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Universidad de Guadalajara

Maestría en Enseñanza del Inglés como Lengua Extranjera


Module II: Linguistic Description For Foreign Language
Teaching

Reflection 4.1 Meaning and


Context

Tutor’s Name: Dra. María Luisa Arias Moreno

Name: Humberto Marino Ramírez

E-mail: humber_marino@hotmail.com

April 14th, 2014


Reflection 4.1
Reflection 4.1
Think of your own teaching practice. When students ask you for the meaning of something (a
word or utterance), what do you normally do? Do you give them just the semantic meaning? Do
you also refer students to the context in which the word or utterance appeared? How can
pragmatics aid you and your students in their understanding of meaning?

Pragmatics is concerned with the study of meaning as communicated by a speaker (or


writer) and interpreted by a listener (or reader). It analyses what people mean by their
utterances, what they try to say in a particular context and how listeners make inferences
about what is said in order to understand the utterances. Pragmatics also studies the
closeness of speaker and listener and the way this determines how much needs to be
said. The advantage of studying language via pragmatics is that one can talk about
people’s intended meanings, their assumptions, and their purposes or goals when they
speak.

But how can pragmatics be taught in the ESL classroom? There isn’t just one way to teach
pragmatics, there are many teaching styles and approaches. Kathleen Bardovi says that a
first step to teach pragmatics is the use of awareness activities like people talking while
standing in a line, nonverbal gestures that accompany certain types of talk such as
shaking hands during greetings or introductions. These samples can be used to introduce
learners with the idea of pragmatics and can start a comparison between pragmatics in L1
and L2.

For this kind of activities it would be great to have skits also known as dramas where the
students have to interact representing a social situation. I would tell them the context of the
situation and the relationship between the speakers, they would speak a mini dialogue but
would have opportunity to improvise and say things according to the social convention of
the situation. In a first stage I would have students to speak Spanish and have them
consider what the pragmatics are in this language. For more advanced groups I will tell
them sentences and phrases of how to use pragmatics in English.

This same author mentions that the use of authentic language samples is important to
show the use of pragmatics. Lessons can be based on these samples. There are many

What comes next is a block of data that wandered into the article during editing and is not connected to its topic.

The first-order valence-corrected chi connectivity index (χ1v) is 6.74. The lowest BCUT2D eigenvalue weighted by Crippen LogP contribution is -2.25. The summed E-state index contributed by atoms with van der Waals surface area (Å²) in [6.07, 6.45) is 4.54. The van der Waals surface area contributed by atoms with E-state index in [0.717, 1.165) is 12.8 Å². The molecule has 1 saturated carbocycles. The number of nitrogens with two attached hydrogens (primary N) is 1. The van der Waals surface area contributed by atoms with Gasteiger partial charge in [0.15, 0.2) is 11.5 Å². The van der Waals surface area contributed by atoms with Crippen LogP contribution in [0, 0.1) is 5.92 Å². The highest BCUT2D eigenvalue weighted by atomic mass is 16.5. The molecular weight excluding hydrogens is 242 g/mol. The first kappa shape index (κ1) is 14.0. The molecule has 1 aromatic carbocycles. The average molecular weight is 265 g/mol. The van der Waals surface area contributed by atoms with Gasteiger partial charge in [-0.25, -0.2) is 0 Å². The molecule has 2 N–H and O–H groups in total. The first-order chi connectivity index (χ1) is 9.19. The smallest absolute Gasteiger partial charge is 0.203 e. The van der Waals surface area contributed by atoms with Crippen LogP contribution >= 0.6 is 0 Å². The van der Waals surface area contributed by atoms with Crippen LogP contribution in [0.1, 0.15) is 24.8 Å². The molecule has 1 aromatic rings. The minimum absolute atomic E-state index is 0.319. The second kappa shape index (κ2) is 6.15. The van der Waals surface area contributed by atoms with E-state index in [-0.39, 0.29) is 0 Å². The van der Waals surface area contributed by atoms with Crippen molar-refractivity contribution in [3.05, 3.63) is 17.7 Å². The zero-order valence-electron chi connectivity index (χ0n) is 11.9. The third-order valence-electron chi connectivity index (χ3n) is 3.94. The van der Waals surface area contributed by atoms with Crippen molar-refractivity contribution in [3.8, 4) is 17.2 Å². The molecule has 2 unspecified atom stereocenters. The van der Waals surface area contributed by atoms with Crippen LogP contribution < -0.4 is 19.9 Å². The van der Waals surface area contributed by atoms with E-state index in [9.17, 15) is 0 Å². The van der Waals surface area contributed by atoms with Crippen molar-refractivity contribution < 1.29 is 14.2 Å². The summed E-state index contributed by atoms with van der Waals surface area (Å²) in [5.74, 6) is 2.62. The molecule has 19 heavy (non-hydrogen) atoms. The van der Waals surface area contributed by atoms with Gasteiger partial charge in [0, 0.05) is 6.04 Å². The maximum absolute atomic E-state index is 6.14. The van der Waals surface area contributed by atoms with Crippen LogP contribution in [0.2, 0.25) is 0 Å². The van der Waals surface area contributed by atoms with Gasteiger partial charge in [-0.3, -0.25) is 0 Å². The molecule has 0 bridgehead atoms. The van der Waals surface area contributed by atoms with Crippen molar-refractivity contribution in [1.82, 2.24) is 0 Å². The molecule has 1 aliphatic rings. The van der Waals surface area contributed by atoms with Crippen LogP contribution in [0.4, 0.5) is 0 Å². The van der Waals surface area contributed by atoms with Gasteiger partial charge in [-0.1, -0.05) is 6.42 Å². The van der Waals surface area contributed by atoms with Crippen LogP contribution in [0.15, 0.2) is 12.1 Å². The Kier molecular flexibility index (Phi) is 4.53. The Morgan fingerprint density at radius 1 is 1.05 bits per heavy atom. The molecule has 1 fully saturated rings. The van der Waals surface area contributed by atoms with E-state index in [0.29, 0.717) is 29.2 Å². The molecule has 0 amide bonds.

ways to obtain authentic language samples: tape recordings, talk shows, educational films,
the World Wide Web, letters, correspondence and many others. I think that videos are a
great opportunity to show language social conventions in use. The presentation of
authentic language samples generally goes before interpretation or production activities,
thus giving learners something to build on.

I will give them videos about daily situations in American or British society, for instance
how English speakers greet and say farewells to one another. Once my students have
seen these videos I will make emphasis on what a native British man says to greet another
man in a formal situation: “How do you do?”, and how the other person responds to this :
“How do you do?”. They will compare this to how greetings take place in Mexico: “Hola.
Como estás?”, and the proper response to this: “Bien y tu?” It’s interesting how different
societies have different pragmatic rules: George Yule mentions that when he went to
Saudi Arabi and was asked how he was he first answered the equivalent in Arabic to
“well” or “fine” but when he asked the same question to other people he was given an
answer that literally means “Praise be to God”. Stories like this one show the importance of
how every social group has their own “secrets” or rules of interaction used within the
community.

Mark N. Brock proposes a model for teaching pragmatics in the classroom with an
acronym: SURE, that means: See, Use, Review, Experience. In the first stage (See)
students become aware of the different ways to communicate in English, e.g. ask for a
pen. The teacher shows the direct way: “Lend me a pen”, and the polite way: “Could I
borrow a pen?”. In the second stage (Use) students practice the language in role plays
and groups of 2 or 3. Finally Review and Experience constitute the third and fourth stage
where students practice more and consolidate what they have learned mainly through
videos and other reinforcing activities. I think this is a great way to start using pragmatics
in the classroom especially with commands to students, their responses and requests.

In my teaching practice I used to give my students the semantic meaning only without the
context, but from now on I will put into practice the knowledge about pragmatics. I will
come up with activities where students become aware of pragmatics in their native
language and in English with small dramas where students get to talk in front of the group.
Authentic language samples will be a great way to get students observe pragmatics in real
talks by native speakers. Finally seeing, using, reviewing and experiencing language in
specific contexts , and put into practice the language learned in everyday use is a good
way not to let all this knowledge about pragmatics stay in mere theory.
Bibliografía
Bardovi-Harlig, K. (1996). Introduction to Teaching Pragmatics. En K. Bardovi-Harlig, Teaching
Pragmatics (págs. 1-13). Chicago, Illinois: University of Illinois.

Brock, M. N. (2005). Teaching Pragmatics in the EFL classroom? SURE you can. Tesol Reporter38,
17-26.

Finegan, E. (2008). Language, its Structure and Use. Boston, Massachussets. USA: Thomson
Wadsworth.

Yule, G. (1996). Pragmatics. Oxford: Oxford University Press.